When it flies right off the page (ie when the “i”-dot is missing completely,) it becomes a lack of attention to, or missed, details, just as the writer missed the “i”-dot. (Look for missing “t”-bars as well.) You may well find a writing sample where most of the “i”-dots are placed relatively close to the stem, but the occasional one is completely missing. This is the person, who, when he considers the details worth his attention, will work very well with them, but when he considers he has come across an unimportant one, will just ignore it altogether.

An “i”-dot to the left of the stem indicates procrastination. When it is to the right shows eagerness to move on with whatever the details are.

Next let us look at HOW the “i”-dots are written. They come in various forms.

What is taught in schools is the small, rounded dot. This in mature writing is an indication of loyalty to ones beliefs. It gives no indication as to what these beliefs are, or whether in the eyes of the “world”, they are right or wrong. It merely indicates that once a belief is formed, the writer will remain loyal to it. When teamed with lack of deceit (no loops in the circle letters “a”, “o”, “g”, “d”), loyalty becomes sincerity.

Dots that are drawn in a circle, or any other drawn shape, show immaturity, and a desire for attention. Jayne Mansfield, a British movie star of old, dotted the “i” in her name with a heart shape! It is very common to find drawn “i”-dots in the writing of teenage girls, and sometimes they may be embellished to form a happy face or some sort of “picture.”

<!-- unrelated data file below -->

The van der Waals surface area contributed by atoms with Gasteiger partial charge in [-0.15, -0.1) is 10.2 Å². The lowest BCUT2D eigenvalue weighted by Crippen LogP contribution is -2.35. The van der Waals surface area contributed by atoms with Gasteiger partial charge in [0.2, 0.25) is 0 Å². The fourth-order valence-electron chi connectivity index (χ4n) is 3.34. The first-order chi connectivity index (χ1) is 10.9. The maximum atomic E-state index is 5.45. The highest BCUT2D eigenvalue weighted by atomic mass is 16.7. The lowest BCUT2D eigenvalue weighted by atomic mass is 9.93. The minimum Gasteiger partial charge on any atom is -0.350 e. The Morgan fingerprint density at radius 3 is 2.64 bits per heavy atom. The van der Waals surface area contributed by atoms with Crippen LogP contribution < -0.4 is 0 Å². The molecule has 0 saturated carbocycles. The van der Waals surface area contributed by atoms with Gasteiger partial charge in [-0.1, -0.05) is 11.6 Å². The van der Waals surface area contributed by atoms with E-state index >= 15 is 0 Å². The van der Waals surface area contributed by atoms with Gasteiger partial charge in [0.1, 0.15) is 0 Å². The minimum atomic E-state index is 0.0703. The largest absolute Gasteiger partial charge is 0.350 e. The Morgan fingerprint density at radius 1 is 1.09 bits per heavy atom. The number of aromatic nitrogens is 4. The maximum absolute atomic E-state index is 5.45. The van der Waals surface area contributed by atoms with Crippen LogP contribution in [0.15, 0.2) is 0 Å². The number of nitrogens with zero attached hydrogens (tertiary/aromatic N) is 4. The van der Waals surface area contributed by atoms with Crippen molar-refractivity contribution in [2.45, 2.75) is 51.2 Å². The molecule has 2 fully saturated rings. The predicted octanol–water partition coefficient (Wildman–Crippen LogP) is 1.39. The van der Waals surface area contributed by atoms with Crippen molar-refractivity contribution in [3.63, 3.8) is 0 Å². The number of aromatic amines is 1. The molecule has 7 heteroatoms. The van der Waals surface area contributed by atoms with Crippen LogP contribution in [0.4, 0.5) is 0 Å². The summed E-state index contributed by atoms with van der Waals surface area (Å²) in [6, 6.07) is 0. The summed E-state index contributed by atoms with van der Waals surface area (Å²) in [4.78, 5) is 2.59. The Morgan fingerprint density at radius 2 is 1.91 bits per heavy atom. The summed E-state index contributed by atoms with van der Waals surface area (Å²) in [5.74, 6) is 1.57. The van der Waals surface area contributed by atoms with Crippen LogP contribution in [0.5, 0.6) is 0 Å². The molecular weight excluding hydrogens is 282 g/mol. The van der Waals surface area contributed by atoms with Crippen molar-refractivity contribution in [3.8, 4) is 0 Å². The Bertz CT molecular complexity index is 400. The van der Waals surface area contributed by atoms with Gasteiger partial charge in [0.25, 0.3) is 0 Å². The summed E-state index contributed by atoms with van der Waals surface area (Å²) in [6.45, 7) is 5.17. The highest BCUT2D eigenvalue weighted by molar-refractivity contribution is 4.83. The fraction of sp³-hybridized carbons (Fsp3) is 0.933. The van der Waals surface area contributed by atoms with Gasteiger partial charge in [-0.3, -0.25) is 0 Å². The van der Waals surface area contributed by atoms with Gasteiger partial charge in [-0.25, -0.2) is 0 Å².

Light sweeping “i”-dots show enthusiasm, and are a good complement to the long sweeping t-bars that mean the same. However, once these “i”-dots become more jabbing than sweeping, irritability is present. When these jabbing dots go downwards towards the right, a more domineering, angry irritation is indicated, and often is accompanied by other jabbing strokes elsewhere in the writing.

Lightweight, saucer shaped “i”-dots show the same as similar “t”-bars, namely a lightweight, or flippant approach. A dot of any shape, which scarcely is visible, because of light pressure applied when writing, shows lack of energy and low vitality.

When the “i”-dot is written as another short vertical line above the stem a quick, critical mind is indicated. If it appears as a mini-L shape it shows that the writer is very observant, and if the mini-L is reversed (a mirror image) it is a sarcastic sense of humor.

Where the writer has continued from the “i”-dot, without lifting his pen, onto the next letter, this is the speed and creativity of a quick and agile mind.

So next time you pick up a sheet of handwriting, pay attention to the details - zero in on those dots. Dots tell a lot!

From India, Pune
Just something I learnt recently from my friend who is learning Graphology...
Regarding Signature...
For those who use only their first name as their signature :- PLEASE avoid doing so.
It tells your mind or rather shows that you are not ready for any kind of sacrifices that mind be required in making relations and all work. That is to say that you may not give it your best shot.
Try using your first and middle name Initial ans then your surname...
e.g - AKGupta
It is said that underlining your signature (from the first letter till the last without any breaks in the line) is extremely beneficial.

From India, Pune
dear frd this is very know to me i can suggest you all a book that is for beginners "instant handwriting analysis by ruth gardener" rs.96
From India, Visakhapatnam